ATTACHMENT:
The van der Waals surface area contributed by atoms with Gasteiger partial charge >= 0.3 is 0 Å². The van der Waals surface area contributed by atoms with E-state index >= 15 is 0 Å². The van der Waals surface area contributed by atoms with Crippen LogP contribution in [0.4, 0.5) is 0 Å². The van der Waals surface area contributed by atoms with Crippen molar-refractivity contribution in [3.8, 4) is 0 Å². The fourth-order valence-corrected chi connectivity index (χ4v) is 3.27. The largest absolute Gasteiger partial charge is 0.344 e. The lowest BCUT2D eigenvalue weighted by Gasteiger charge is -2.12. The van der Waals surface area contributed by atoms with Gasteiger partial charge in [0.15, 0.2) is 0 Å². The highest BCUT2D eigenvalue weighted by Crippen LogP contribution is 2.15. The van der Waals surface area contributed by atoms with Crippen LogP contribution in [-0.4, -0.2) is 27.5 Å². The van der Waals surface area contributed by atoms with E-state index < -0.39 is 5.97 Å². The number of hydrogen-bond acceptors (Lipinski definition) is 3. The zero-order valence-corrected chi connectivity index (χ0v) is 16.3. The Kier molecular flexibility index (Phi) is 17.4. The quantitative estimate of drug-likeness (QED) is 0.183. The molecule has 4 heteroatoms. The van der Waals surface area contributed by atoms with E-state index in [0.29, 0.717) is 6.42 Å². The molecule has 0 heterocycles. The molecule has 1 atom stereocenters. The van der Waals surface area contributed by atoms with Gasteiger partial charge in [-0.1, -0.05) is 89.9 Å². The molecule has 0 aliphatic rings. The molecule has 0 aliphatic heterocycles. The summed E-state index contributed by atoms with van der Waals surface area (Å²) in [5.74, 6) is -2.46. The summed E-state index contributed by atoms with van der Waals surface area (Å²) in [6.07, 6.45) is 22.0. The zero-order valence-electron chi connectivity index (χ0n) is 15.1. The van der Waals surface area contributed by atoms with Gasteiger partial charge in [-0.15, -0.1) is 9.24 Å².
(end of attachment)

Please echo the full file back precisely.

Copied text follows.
The van der Waals surface area contributed by atoms with Gasteiger partial charge >= 0.3 is 0 Å². The van der Waals surface area contributed by atoms with E-state index >= 15 is 0 Å². The van der Waals surface area contributed by atoms with Crippen LogP contribution in [0.4, 0.5) is 0 Å². The van der Waals surface area contributed by atoms with Crippen molar-refractivity contribution in [3.8, 4) is 0 Å². The fourth-order valence-corrected chi connectivity index (χ4v) is 3.27. The largest absolute Gasteiger partial charge is 0.344 e. The lowest BCUT2D eigenvalue weighted by Gasteiger charge is -2.12. The van der Waals surface area contributed by atoms with Gasteiger partial charge in [0.15, 0.2) is 0 Å². The highest BCUT2D eigenvalue weighted by Crippen LogP contribution is 2.15. The van der Waals surface area contributed by atoms with Crippen LogP contribution in [-0.4, -0.2) is 27.5 Å². The van der Waals surface area contributed by atoms with E-state index < -0.39 is 5.97 Å². The number of hydrogen-bond acceptors (Lipinski definition) is 3. The zero-order valence-corrected chi connectivity index (χ0v) is 16.3. The Kier molecular flexibility index (Phi) is 17.4. The quantitative estimate of drug-likeness (QED) is 0.183. The molecule has 4 heteroatoms. The van der Waals surface area contributed by atoms with E-state index in [0.29, 0.717) is 6.42 Å². The molecule has 0 heterocycles. The molecule has 1 atom stereocenters. The van der Waals surface area contributed by atoms with Gasteiger partial charge in [-0.1, -0.05) is 89.9 Å². The molecule has 0 aliphatic rings. The molecule has 0 aliphatic heterocycles. The summed E-state index contributed by atoms with van der Waals surface area (Å²) in [5.74, 6) is -2.46. The summed E-state index contributed by atoms with van der Waals surface area (Å²) in [6.07, 6.45) is 22.0. The zero-order valence-electron chi connectivity index (χ0n) is 15.1. The van der Waals surface area contributed by atoms with Gasteiger partial charge in [-0.15, -0.1) is 9.24 Å².